By Robert Atkinson | Project Manager, Associate
Quelling the skeptics, in 2019 the world got an apocalyptic preview of things to come from global warming—environmental conditions accelerated devastating fires in Indonesia, Brazil, and Australia, causing profound human tragedy, incalculable ecological damage, and the decimation of vulnerable species, as rising sea levels and unprecedented rainfall drove record-breaking floods in the US and Europe.
Yet positive initiatives were developing in London, although region-specific. Understanding global warming, and more importantly, anticipating its effects, the UK Architects Declare initiative proclaimed a state of emergency in May 2019, taking aim at the architect profession with an 11-point call-to-action and leadership. Authored by 17 Stirling Prize winners (the Royal Institute of British Architects’ prize for excellence in architecture), the initiative thus far has attracted almost 900 signatories (several with practices active across EMEA), including IA Interior Architects, with more anticipated.
Empty words? No so, because the UK government has set legally-binding targets for carbon emissions reductions to achieve net-zero by 2050, requiring an aggressive industry transition for design and construction. Together, they are responsible for 39 percent of all carbon emissions worldwide. Statistics for the UK alone are slightly worse with construction accounting for 47 percent of carbon emissions, in addition to 50 percent of carbon emissions for all mined raw material, and 60 percent of all waste.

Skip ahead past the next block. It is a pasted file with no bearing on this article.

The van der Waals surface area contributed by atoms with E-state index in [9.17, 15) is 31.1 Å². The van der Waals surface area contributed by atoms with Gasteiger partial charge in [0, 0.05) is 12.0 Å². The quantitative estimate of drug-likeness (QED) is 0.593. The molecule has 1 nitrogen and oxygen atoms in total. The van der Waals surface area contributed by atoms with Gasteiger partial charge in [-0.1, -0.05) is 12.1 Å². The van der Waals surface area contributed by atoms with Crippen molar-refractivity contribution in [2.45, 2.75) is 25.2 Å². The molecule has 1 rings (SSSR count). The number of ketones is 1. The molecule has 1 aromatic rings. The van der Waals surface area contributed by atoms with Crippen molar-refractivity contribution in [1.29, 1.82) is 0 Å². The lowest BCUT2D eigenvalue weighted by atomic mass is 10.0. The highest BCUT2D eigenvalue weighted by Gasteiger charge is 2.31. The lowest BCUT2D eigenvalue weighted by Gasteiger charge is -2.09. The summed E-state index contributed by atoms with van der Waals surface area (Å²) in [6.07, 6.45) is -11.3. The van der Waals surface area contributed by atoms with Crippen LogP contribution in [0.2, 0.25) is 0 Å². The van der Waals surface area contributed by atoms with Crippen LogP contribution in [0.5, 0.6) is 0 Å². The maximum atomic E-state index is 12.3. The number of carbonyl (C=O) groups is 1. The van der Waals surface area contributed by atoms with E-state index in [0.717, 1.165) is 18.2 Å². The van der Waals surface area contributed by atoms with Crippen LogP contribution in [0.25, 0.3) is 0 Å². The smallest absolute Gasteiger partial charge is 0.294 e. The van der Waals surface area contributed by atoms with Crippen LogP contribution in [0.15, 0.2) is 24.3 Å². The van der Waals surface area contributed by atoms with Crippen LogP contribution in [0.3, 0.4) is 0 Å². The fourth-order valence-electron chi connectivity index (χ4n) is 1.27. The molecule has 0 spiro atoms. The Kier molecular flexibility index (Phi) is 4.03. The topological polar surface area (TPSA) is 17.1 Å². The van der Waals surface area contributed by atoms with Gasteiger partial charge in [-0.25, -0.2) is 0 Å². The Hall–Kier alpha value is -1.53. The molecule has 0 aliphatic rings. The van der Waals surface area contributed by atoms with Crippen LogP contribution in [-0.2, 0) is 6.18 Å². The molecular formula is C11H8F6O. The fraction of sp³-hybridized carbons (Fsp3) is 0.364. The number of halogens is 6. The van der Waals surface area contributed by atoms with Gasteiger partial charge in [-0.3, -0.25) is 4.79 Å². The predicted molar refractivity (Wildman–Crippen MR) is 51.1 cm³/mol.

Yet for some net-zero by 2050 is not good enough, and there is push back against those targets that seem cosmetically greenwashed. With that in mind, January of this year saw the launch of a Climate Emergency Guide for Design Professionals by the London Energy Transformation Initiative (LETI). Founded in 2017, LETI is a voluntary network of over 1,000 built-environment professionals (developers, engineers, architects and designers, planners, sustainability professionals, contractors, and other specialists) with its sights set on a zero-carbon London.
Frustrated with the city’s energy policy, LETI works collaboratively to develop evidence-based, long-term sustainable solutions to the climate crisis and to define what professionals can do about it. Specifically addressed to built-environment professionals, the guide sets clear and achievable targets to help the building industry deliver net-zero-carbon new buildings by 2030, 20 years ahead of the UK’s timeline. What makes this exciting is that although the launch is in London, the guide’s targets are scalable and can be reproduced in almost every city where IA operates. Among members of the Chartered Institution of Building Services Engineers (CIBSE), UK Green Building Council (UKGBC), and the Royal Institute of British Architects (RIBA), the guide has broad support. In addition, the RIBA has developed a 2030 Climate Challenge to help architects meet net-zero carbon emissions for new and retrofitted buildings by 2030.
Right now, in London, there is a real convergence in technology, construction methodology, and user consideration among architects, developers, and contractors, along with a growth in understanding and an appetite for zero-carbon construction.
IA in London is committed to these initiatives and their imperative for action. If the UK can achieve its interim targets between 2020 and 2030 and net-zero by 2050, or even better by 2030, and other nations follow suit, the planet has a 50-50 chance of avoiding a 2ºC increase in global temperature. The stakes for our industry and the earth depend on our actions and have never been higher.
What specific actions does the LETI guide define for achieving net-zero magic, you might ask? Soon to be posted, we’ll provide a perspective and particulars you’ll want to know.